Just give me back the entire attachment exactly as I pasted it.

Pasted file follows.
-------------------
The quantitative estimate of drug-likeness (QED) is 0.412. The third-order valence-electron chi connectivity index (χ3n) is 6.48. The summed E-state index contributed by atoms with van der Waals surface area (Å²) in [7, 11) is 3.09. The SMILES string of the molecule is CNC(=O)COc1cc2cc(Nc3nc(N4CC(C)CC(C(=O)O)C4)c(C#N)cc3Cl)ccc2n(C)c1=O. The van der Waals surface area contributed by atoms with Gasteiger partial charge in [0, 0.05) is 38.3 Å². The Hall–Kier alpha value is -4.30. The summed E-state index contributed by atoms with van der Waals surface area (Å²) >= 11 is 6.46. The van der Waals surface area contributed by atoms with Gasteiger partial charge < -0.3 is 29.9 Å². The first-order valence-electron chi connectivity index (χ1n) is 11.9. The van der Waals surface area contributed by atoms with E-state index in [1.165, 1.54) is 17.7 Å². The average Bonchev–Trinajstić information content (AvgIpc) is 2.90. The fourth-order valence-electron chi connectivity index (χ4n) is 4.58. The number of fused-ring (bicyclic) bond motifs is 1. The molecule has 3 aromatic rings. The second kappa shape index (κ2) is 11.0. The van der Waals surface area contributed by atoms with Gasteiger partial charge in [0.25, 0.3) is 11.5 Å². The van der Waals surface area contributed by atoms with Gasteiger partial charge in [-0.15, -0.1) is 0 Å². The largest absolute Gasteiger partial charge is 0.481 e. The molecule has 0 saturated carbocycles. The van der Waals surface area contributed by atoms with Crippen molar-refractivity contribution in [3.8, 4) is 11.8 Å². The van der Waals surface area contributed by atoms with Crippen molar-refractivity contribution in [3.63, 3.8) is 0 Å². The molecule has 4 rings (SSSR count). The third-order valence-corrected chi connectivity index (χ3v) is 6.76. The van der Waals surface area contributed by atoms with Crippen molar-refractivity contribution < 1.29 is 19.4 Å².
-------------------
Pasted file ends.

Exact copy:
The quantitative estimate of drug-likeness (QED) is 0.412. The third-order valence-electron chi connectivity index (χ3n) is 6.48. The summed E-state index contributed by atoms with van der Waals surface area (Å²) in [7, 11) is 3.09. The SMILES string of the molecule is CNC(=O)COc1cc2cc(Nc3nc(N4CC(C)CC(C(=O)O)C4)c(C#N)cc3Cl)ccc2n(C)c1=O. The van der Waals surface area contributed by atoms with Gasteiger partial charge in [0, 0.05) is 38.3 Å². The Hall–Kier alpha value is -4.30. The summed E-state index contributed by atoms with van der Waals surface area (Å²) >= 11 is 6.46. The van der Waals surface area contributed by atoms with Gasteiger partial charge < -0.3 is 29.9 Å². The first-order valence-electron chi connectivity index (χ1n) is 11.9. The van der Waals surface area contributed by atoms with E-state index in [1.165, 1.54) is 17.7 Å². The average Bonchev–Trinajstić information content (AvgIpc) is 2.90. The fourth-order valence-electron chi connectivity index (χ4n) is 4.58. The number of fused-ring (bicyclic) bond motifs is 1. The molecule has 3 aromatic rings. The second kappa shape index (κ2) is 11.0. The van der Waals surface area contributed by atoms with Gasteiger partial charge in [0.25, 0.3) is 11.5 Å². The van der Waals surface area contributed by atoms with Gasteiger partial charge in [-0.15, -0.1) is 0 Å². The largest absolute Gasteiger partial charge is 0.481 e. The molecule has 0 saturated carbocycles. The van der Waals surface area contributed by atoms with Crippen molar-refractivity contribution in [3.8, 4) is 11.8 Å². The van der Waals surface area contributed by atoms with Crippen molar-refractivity contribution in [3.63, 3.8) is 0 Å². The molecule has 4 rings (SSSR count). The third-order valence-corrected chi connectivity index (χ3v) is 6.76. The van der Waals surface area contributed by atoms with Crippen molar-refractivity contribution < 1.29 is 19.4 Å².